Shyaporn Theerakulstit is an actor, writer, lecturer, and new media content creator specializing in comedic video sketches, social media, blogging, and the occasional fake science lecture. The Absolutely True Science Of Nerds was first performed at the Nerd Nite lecture series at Galapagos Art Space in Brooklyn, New York in 2009. It has since been seen at Global Nerd Nite at the 92nd Street Y, TEDx, C2E2, in Toronto, and as the closing presentation at the Smithsonian Institution's 2014 Future Is Here Festival. In this show, he has combined a comedic series of three "scientific" lectures on "How To Become Batman," "Star Wars vs. Star Trek," and "Godzilla," which are all presented with slides, video clips, singing, dancing, music, and Q&As. Shyaporn is a graduate of New York University's Tisch School of the Arts acting program, where he studied at the Stella Adler Conservatory and the Classical Studio. Most importantly, he plays Lt. Hikaru Sulu on Star Trek: New Voyages. Shyaporn was a part of the very first Fringe Festival in 1997 and is proud to now have an entry in the 19th Annual New York International Fringe Festival. He is particularly excited because he has been told that "having a show at the Fringe Festival is a clear path to fortune and glory!" 

The first lecture Shyaporn gave was "Batman: Origins and Training Secrets of the Dark Knight Detective." He required the audience to take a Batman Oath wherein they swore not to reveal what they were about to hear. Caught up in the moment, I took the oath so I cannot reveal any of Batman's origins or training secrets. All I can say is that Batman is Bruce Wayne, he is 6'2" tall, weighs 210 lbs., has an IQ of 192, and that, in a fight, he would kick the shit out of Superman. The second lecture was entitled Star Wars vs. Star Trek: Modern Perspectives of Past Future and Future Future Technology. Basically, the question presented was who would win if The United Federation of Planets and the Galactic Empire fought a war against each other? The technologies, size, propulsion, maneuverability, weaponry, robot technology and resources of each were examined in great detail, each earning a point when they had an advantage over the other. Even the powers of Yoda vs. the Q Continuum were compared, and in the end, the Federation won in a landslide. On a side note, Shyaporn told us that in the 24th Century, the Holodeck is used primarily for porn and prostitutes. The third and final lecture called Godzilla: History, Biology and Behavior of Hyper-evolved Theropod Kaiju goes into great detail regarding the origins, intelligence, and behavior of Godzilla and extensively quotes from reports issued by the Center For Advanced Hypothetical Kajiu & Mutant Research, as well as from the United Nations Godzilla Countermeasures Center. The two most important things to remember are that "Godzilla is not the least bit afraid of you" and that you should never "trade Godzilla to aliens" because it will come back and bite you in the ass one day. The best countermeasure and defense is "to run."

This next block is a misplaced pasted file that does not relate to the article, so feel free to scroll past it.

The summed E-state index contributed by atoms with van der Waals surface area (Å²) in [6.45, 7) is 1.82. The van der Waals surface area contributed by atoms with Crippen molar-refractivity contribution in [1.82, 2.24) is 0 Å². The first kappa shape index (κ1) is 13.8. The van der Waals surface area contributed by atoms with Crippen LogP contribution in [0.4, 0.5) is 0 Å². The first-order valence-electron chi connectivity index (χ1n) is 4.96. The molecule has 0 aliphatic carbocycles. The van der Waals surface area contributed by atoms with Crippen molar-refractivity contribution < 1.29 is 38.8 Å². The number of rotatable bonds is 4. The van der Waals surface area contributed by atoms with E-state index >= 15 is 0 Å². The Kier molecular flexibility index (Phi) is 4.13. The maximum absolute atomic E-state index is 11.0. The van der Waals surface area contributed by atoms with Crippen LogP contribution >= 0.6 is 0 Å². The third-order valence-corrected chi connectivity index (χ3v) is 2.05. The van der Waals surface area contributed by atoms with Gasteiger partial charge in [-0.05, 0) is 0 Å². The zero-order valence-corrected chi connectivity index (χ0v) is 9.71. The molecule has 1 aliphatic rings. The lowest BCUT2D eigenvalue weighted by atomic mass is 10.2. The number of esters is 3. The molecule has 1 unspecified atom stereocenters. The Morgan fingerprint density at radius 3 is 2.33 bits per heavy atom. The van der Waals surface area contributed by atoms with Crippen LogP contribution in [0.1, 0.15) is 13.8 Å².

Shyaporn sang a rap song and tap danced after every segment diligently taking questions from the audience and providing answers. The promised final exam was printed in the program for the show. The special surprise we were treated to was a rarely seen alien striptease act, during which Clara Coquette (as Admiral Ackbar), a vintage vixen, nimble nerd, and cunning chameleon who trained at the New York School of Burlesque, took it all off (minus pasties) before an amazed and appreciative crowd. After she completed her "guest lecture," Shayporn said, "Excellent Points Admiral! Thank you for your remarks and for your service!"

If you are a fanboy or fangirl interested in Batman, Star Wars, Star Trek or Godzilla, then this show was written and is being performed with you in mind! It is clever performance art delivered with deadly seriousness. A guaranteed crowd-pleaser with enough humor and current events included to keep even the partner of a sci-fi geek interested until the last boob is freed! For more information, visit www.shyaporn.com or www.scienceofnerds.com  

Applause! Applause! Review of Beatrice Arthur: Astral Dame at The Laurie Beechman Theatre by Dr. Thomas Robert Stevens

This review of Beatrice Arthur: Astral Dame at The Laurie Beechman Theatre was written by Dr. Thomas Robert Stevens and published in Volume X, Issue 5 (2015) of the online edition of Applause! Applause!

Beatrice Arthur: Astral Dame
Performed by Jason B. Schmidt